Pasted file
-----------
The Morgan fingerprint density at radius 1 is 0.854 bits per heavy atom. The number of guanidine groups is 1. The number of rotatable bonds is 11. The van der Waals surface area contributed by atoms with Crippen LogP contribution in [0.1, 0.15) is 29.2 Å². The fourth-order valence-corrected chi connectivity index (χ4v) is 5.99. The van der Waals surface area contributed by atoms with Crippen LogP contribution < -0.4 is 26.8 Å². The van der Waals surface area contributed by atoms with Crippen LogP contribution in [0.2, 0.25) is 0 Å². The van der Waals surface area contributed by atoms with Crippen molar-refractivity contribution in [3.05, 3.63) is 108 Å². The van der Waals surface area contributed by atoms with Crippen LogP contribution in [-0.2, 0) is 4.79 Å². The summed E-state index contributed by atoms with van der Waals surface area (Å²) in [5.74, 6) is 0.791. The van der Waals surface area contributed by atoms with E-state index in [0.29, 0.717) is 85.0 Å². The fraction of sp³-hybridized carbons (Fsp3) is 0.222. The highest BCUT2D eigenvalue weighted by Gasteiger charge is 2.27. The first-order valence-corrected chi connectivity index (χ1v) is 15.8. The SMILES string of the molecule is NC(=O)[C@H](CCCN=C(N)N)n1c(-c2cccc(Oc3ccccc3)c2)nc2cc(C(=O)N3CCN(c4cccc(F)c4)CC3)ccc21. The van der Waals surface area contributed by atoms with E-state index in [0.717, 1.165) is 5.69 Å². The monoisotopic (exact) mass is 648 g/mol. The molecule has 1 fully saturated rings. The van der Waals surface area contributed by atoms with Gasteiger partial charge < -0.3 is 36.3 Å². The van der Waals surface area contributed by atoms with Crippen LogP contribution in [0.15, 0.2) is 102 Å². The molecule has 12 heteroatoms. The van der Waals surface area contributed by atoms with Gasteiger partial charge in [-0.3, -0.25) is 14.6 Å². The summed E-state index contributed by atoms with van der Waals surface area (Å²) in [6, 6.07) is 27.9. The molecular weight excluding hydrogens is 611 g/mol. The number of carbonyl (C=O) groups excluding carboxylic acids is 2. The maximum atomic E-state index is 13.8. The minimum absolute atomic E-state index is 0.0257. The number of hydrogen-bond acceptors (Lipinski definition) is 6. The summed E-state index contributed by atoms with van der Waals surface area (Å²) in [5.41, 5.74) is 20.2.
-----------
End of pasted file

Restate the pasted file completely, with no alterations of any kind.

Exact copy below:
The Morgan fingerprint density at radius 1 is 0.854 bits per heavy atom. The number of guanidine groups is 1. The number of rotatable bonds is 11. The van der Waals surface area contributed by atoms with Crippen LogP contribution in [0.1, 0.15) is 29.2 Å². The fourth-order valence-corrected chi connectivity index (χ4v) is 5.99. The van der Waals surface area contributed by atoms with Crippen LogP contribution < -0.4 is 26.8 Å². The van der Waals surface area contributed by atoms with Crippen LogP contribution in [0.2, 0.25) is 0 Å². The van der Waals surface area contributed by atoms with Crippen molar-refractivity contribution in [3.05, 3.63) is 108 Å². The van der Waals surface area contributed by atoms with Crippen LogP contribution in [-0.2, 0) is 4.79 Å². The summed E-state index contributed by atoms with van der Waals surface area (Å²) in [5.74, 6) is 0.791. The van der Waals surface area contributed by atoms with E-state index in [0.29, 0.717) is 85.0 Å². The fraction of sp³-hybridized carbons (Fsp3) is 0.222. The highest BCUT2D eigenvalue weighted by Gasteiger charge is 2.27. The first-order valence-corrected chi connectivity index (χ1v) is 15.8. The SMILES string of the molecule is NC(=O)[C@H](CCCN=C(N)N)n1c(-c2cccc(Oc3ccccc3)c2)nc2cc(C(=O)N3CCN(c4cccc(F)c4)CC3)ccc21. The van der Waals surface area contributed by atoms with E-state index in [0.717, 1.165) is 5.69 Å². The monoisotopic (exact) mass is 648 g/mol. The molecule has 1 fully saturated rings. The van der Waals surface area contributed by atoms with Gasteiger partial charge < -0.3 is 36.3 Å². The van der Waals surface area contributed by atoms with Crippen LogP contribution in [0.15, 0.2) is 102 Å². The molecule has 12 heteroatoms. The van der Waals surface area contributed by atoms with Gasteiger partial charge in [-0.3, -0.25) is 14.6 Å². The summed E-state index contributed by atoms with van der Waals surface area (Å²) in [6, 6.07) is 27.9. The molecular weight excluding hydrogens is 611 g/mol. The number of carbonyl (C=O) groups excluding carboxylic acids is 2. The maximum atomic E-state index is 13.8. The minimum absolute atomic E-state index is 0.0257. The number of hydrogen-bond acceptors (Lipinski definition) is 6. The summed E-state index contributed by atoms with van der Waals surface area (Å²) in [5.41, 5.74) is 20.2.